Please note that on our website we use cookies to enhance your experience, and for analytics purposes. To learn more about our cookies, please read our privacy policy. By clicking ‘Allow cookies’, you agree to our use of cookies. By clicking ‘Decline’, you don’t agree to our Privacy Policy.

No translations available

Opportunity for safe return provided by retaking of ISIS territory being lost amidst ongoing insecurity – new report on Iraq’s internally displaced

13 April 2016

In the context of limited governance and continued insecurity, the opportunity for a safe return for Iraq’s Internally Displaced People (IDPs) afforded by the retaking of ISIS’ territory is being lost, say Minority Rights Group International (MRG) and the Ceasefire Centre for Civilian Rights, in a new report.

‘Although the Iraqi government and the international community have trumpeted their successes in pushing back ISIS from territory in Anbar, Diyala and Salahaddin, relatively few displaced communities have been able to return,’ says Mark Lattimer, MRG’s Executive Director. ‘The lack of security and basic services in the so-called liberated areas is often compounded by hostility from local tribes and pro-government militias, particularly towards Sunni returnees. Without a strategy to support the return of displaced communities, the cycle of violence is in danger of starting again.’

With the UN lacking funding and the Government of Iraq and the Kurdistan Regional Government under both military and economic strain, the protection of human rights and provision of humanitarian assistance have been gravely compromised, says the report, which is based on extensive interviews with IDPs carried out in Baghdad, central and northern Iraq over the last six months.

Iraq’s Displacement Crisis: security and protection explores IDP returns to their areas of origin. Due to poor living conditions in areas of displacement, many families are seeking to return even though the situation in their homeland may not have improved. Liberated areas are in need of better security, reconstruction of basic infrastructure and the resumption of public services, say the international rights organisations.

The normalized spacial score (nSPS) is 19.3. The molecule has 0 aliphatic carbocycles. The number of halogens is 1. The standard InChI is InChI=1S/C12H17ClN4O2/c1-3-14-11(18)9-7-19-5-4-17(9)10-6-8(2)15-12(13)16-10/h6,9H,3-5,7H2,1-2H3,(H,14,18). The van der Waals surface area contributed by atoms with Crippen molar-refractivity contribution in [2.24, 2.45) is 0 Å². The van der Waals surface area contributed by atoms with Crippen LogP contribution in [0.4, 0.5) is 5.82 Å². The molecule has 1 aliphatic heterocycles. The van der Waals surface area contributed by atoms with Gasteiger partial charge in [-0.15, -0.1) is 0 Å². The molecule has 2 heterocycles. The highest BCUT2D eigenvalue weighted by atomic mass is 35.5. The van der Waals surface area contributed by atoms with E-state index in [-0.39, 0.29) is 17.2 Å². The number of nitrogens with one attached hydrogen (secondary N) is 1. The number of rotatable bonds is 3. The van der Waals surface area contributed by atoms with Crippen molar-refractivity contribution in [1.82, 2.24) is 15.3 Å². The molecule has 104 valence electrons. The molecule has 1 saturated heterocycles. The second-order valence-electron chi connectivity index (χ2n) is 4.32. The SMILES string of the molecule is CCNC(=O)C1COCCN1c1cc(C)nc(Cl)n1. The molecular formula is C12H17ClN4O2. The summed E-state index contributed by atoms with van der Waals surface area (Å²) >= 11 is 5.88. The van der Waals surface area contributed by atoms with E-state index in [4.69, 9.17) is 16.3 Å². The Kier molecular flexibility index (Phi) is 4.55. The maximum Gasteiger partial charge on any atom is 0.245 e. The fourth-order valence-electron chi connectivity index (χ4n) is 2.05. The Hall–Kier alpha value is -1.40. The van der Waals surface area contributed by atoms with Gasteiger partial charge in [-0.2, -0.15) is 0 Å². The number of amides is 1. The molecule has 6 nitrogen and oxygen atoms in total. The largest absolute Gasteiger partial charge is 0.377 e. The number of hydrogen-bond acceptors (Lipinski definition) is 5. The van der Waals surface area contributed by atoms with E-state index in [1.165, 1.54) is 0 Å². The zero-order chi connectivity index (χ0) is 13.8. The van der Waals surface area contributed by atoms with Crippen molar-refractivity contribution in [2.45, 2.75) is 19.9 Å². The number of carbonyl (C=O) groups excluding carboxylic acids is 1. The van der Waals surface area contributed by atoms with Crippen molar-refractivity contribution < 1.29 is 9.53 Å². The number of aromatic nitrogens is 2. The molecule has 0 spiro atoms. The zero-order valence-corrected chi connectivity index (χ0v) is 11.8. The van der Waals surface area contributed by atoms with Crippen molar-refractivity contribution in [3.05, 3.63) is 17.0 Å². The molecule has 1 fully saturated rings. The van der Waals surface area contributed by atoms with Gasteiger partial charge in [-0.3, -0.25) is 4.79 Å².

The report also says that intimidation and harassment of IDPs based on their origins are common and increasing in areas of displacement. Communities who find themselves in areas where they are a religious, ethnic or linguistic minority live in fear of physical assault and discrimination.

Since the present displacement crisis began in January 2014 with the advance ISIS, the humanitarian emergency in Iraq has become more severe. The number of IDPs in Iraq now stands at 3.2 million, some of whom have been displaced several times over the last decade. More than 8 million people are in need of humanitarian assistance. 

The report provides an up-to-date overview of the situation of IDPs in Iraq since the ISIS onslaught and resulting conflict. It includes information not only on forced displacement committed by ISIS, but also that perpetrated by other armed groups, including government forces.

Notes to editors

  • Minority Rights Group International is a non-governmental organization working to secure the rights of ethnic, religious and linguistic minorities and indigenous peoples worldwide

For further information, an embargoed copy of the report or to arrange interviews with Mark Lattimer (London, UK – English) or the author of the report (Iraq – English, Arabic) contact:

Emma Eastwood, Senior Media Officer, Minority Rights Group International (London)

E: [email protected]
T: +44 2074224205
M: +44 7989699984